Google steps towards unified messaging – who’s next in the race? - b2b mobile marketing

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’s play in the messaging space is an intriguing one and certainly something that taps into the psyche of the 21st century eclectic communicator. Three quarters of all smartphone owners today use multiple messaging services simultaneously, alongside SMS, a subconscious strategy that allows them to communicate cheaply and efficiently, all the while fully benefitting from rich features and service quality. Google’s unified approach, enabling interworking across multiple services is a powerful move, in line with an increasing user demand for a experience.

Directly competing with Facebook Home and iChat, the key application of Google ‘Hangout’ is the “Follow Me” tool, whereby your presence is recognised and your messages and notifications are updated according to the device/application you are using. Acision’s own consumer research indicated that 62% of users were in favour of a messaging service which allowed them to receive a message on any device, with a further 44% confirming that a presence feature, capable of directing notifications to the device in use, were an attractive concept. This is a mantra that Google’s move into the cross platform messaging space clearly recognises.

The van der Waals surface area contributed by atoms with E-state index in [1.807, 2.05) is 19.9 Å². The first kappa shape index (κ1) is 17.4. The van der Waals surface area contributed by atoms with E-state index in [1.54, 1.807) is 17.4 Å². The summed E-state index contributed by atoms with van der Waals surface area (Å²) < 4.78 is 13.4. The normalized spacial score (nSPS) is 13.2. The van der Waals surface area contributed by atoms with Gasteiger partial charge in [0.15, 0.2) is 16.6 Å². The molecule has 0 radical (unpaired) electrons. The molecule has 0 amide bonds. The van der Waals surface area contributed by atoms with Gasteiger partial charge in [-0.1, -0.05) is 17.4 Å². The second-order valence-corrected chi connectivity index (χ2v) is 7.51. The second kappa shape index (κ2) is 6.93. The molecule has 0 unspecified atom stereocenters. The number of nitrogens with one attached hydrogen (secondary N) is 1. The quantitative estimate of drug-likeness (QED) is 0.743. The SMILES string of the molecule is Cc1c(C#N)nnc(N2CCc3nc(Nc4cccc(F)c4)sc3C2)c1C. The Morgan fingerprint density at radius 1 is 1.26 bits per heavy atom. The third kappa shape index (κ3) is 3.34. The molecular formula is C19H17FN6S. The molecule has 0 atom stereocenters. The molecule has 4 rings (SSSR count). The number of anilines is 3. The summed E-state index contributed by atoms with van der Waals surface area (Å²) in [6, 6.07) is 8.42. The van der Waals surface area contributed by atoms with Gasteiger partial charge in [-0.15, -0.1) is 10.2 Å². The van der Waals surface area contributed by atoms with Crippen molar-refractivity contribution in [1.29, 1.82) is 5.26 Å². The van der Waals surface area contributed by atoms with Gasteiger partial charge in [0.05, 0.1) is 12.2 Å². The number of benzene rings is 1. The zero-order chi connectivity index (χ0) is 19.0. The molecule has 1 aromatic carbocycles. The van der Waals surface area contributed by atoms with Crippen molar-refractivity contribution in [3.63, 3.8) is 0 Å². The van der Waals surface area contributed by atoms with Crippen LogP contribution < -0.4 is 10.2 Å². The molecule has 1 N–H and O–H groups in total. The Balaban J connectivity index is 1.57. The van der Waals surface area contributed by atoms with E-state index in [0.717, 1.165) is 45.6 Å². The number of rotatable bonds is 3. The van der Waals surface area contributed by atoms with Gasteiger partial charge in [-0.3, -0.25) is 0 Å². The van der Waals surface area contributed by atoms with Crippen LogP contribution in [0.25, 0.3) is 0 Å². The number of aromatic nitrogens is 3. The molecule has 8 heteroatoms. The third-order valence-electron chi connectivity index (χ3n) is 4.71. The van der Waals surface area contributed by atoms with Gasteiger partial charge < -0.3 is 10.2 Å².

However, the reality today is that operators continue to stand in a far superior position than any other OTT provider as their networks offer the only ubiquitous messaging service, capable of reaching over 6 billion mobile devices. Our research also revealed that 78% of participants surveyed are interested in an operator-led cross platform messaging service which would allow them to send SMS, MMS and IP messages from one single consolidated messaging application, working across multiple devices and interworking across all messaging services and social network applications. Launches like this only serve to highlight the opportunity for carriers to launch one consolidated messaging app – via (RCS) or other rich messaging apps – which combines all the requirements consumers expect today.

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One thought on “Google steps towards unified messaging – who’s next in the race?

  1. I think this is getting the wrong perspective on what Google is doing here – and how users behave. Far from customers wanting a single, unified messaging client or app, users want several for different purposes and reasons. *Some* functions might be nice to have unified *some* of the time, for *some* purposes, but that’s an optional feature and not a core design requirement. Other use-cases specifically benefit from silos, and especially the use of ID’s which are not linked to mobile phone numbers.

    The idea that consumers somehow want “one messaging app to rule them all” is wishful thinking & based on the illusory idea that that there’s a single “messaging market”. It’s like saying we should have one app that unifies & aggregates all your online uses of the colour blue.

    Dean Bubley

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